• The freight corridors will greatly speed up the movement of freight traffic, challenging the competitiveness of road haulage.
  • Also, with freight trains being taken off, today’s main traffic arteries will get unclogged and allow long-distance passenger trains in particular to travel much faster.

The dedicated freight corridors represent moving in the right direction in terms of seeking the right kind of business and therefore ensuring future revenue flows.
Slow progress:

  • Till now only two DFCs have been sanctioned (eastern and western), four are planned (east-west, north-south, east coast and south-west) and one (Chennai-Goa) proposed.
  • Only the first two are under construction and about a third of the total stretch will be ready by election year 2019. But the internal study says, by 2019-20, airlines will carry more passengers than upper class rail travel!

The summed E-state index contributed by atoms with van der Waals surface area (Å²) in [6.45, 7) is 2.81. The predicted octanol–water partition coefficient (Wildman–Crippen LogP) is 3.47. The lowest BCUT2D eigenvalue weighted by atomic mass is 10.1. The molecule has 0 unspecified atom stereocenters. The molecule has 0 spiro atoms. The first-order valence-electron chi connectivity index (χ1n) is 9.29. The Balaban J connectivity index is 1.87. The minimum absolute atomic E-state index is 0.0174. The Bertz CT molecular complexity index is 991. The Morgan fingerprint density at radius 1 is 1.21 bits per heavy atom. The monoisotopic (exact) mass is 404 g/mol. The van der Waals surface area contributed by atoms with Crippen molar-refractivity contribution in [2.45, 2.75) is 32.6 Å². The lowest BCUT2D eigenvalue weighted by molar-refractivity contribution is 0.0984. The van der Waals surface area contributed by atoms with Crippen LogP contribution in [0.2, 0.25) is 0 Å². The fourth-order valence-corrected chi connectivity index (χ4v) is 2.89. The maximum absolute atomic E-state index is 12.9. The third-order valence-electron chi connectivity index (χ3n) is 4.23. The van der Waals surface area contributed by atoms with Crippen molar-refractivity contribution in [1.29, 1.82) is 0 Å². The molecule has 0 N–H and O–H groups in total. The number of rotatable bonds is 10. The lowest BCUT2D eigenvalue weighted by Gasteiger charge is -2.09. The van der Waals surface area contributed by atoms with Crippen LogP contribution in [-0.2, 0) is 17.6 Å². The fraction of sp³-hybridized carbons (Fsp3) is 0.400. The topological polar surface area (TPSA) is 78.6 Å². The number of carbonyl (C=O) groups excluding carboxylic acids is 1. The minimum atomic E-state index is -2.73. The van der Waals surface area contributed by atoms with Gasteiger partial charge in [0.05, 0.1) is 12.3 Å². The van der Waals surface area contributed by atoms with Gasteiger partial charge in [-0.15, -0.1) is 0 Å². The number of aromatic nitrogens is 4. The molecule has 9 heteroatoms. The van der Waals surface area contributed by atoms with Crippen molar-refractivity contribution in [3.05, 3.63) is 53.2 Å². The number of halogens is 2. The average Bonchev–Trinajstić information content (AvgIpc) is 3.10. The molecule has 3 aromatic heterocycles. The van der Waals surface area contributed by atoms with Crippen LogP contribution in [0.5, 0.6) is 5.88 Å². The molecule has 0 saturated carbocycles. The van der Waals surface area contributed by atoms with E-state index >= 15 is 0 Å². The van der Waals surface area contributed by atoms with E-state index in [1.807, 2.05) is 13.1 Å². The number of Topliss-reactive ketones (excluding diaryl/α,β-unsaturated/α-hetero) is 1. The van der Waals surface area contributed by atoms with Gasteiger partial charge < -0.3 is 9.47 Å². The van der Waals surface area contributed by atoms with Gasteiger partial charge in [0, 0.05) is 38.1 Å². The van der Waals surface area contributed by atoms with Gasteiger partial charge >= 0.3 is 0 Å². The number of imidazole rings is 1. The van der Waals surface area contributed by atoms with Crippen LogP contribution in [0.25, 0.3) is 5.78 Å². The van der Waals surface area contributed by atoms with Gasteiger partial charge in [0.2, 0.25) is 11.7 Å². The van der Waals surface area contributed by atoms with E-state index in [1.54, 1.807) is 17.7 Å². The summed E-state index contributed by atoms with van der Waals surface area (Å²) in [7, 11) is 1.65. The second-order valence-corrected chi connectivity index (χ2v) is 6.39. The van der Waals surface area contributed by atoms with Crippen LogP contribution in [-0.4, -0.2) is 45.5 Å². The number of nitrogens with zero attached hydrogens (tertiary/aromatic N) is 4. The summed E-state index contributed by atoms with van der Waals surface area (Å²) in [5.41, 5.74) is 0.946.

Controlling costs:

  • Political considerations have prevented timely raising of passenger fares, resulting in a loss in the passenger services which has had to be made up by raising freight rates. The loss on passengers is seen as part of the social service obligations of the Railways. A regulator has been created to recommend fare rises and thus take the politics out of pricing decisions.
  • A study led by Bibek Debroy of NITI Aayog points out that exclusive focus on social service obligations ignores issues such as “inefficiencies in cost structures, impact of competition”. “In a competitive market where demand for transport is elastic, IR will have a limitation increasing fares.” The Railways will swim or sink depending on how well they can control costs and survive in a competitive market.

Acting sensitively and tapping inherent benefits: